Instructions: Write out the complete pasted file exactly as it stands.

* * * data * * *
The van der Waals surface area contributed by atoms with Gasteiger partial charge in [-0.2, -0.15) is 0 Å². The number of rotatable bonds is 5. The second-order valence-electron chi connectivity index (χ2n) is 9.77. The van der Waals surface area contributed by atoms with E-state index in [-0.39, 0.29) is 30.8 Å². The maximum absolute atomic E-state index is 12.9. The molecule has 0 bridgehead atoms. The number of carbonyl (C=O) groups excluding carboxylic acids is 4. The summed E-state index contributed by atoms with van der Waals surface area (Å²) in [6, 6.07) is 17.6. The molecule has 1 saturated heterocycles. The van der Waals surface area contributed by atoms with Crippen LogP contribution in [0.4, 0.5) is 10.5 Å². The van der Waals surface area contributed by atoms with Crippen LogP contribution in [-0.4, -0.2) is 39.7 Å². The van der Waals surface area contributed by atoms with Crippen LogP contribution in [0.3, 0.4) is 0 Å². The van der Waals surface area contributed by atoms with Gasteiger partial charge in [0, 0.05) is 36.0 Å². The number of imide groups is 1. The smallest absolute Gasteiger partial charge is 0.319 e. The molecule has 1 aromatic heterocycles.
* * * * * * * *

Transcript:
The van der Waals surface area contributed by atoms with Gasteiger partial charge in [-0.2, -0.15) is 0 Å². The number of rotatable bonds is 5. The second-order valence-electron chi connectivity index (χ2n) is 9.77. The van der Waals surface area contributed by atoms with E-state index in [-0.39, 0.29) is 30.8 Å². The maximum absolute atomic E-state index is 12.9. The molecule has 0 bridgehead atoms. The number of carbonyl (C=O) groups excluding carboxylic acids is 4. The summed E-state index contributed by atoms with van der Waals surface area (Å²) in [6, 6.07) is 17.6. The molecule has 1 saturated heterocycles. The van der Waals surface area contributed by atoms with Crippen LogP contribution in [0.4, 0.5) is 10.5 Å². The van der Waals surface area contributed by atoms with Crippen LogP contribution in [-0.4, -0.2) is 39.7 Å². The van der Waals surface area contributed by atoms with Crippen LogP contribution in [0.3, 0.4) is 0 Å². The van der Waals surface area contributed by atoms with Gasteiger partial charge in [0, 0.05) is 36.0 Å². The number of imide groups is 1. The smallest absolute Gasteiger partial charge is 0.319 e. The molecule has 1 aromatic heterocycles.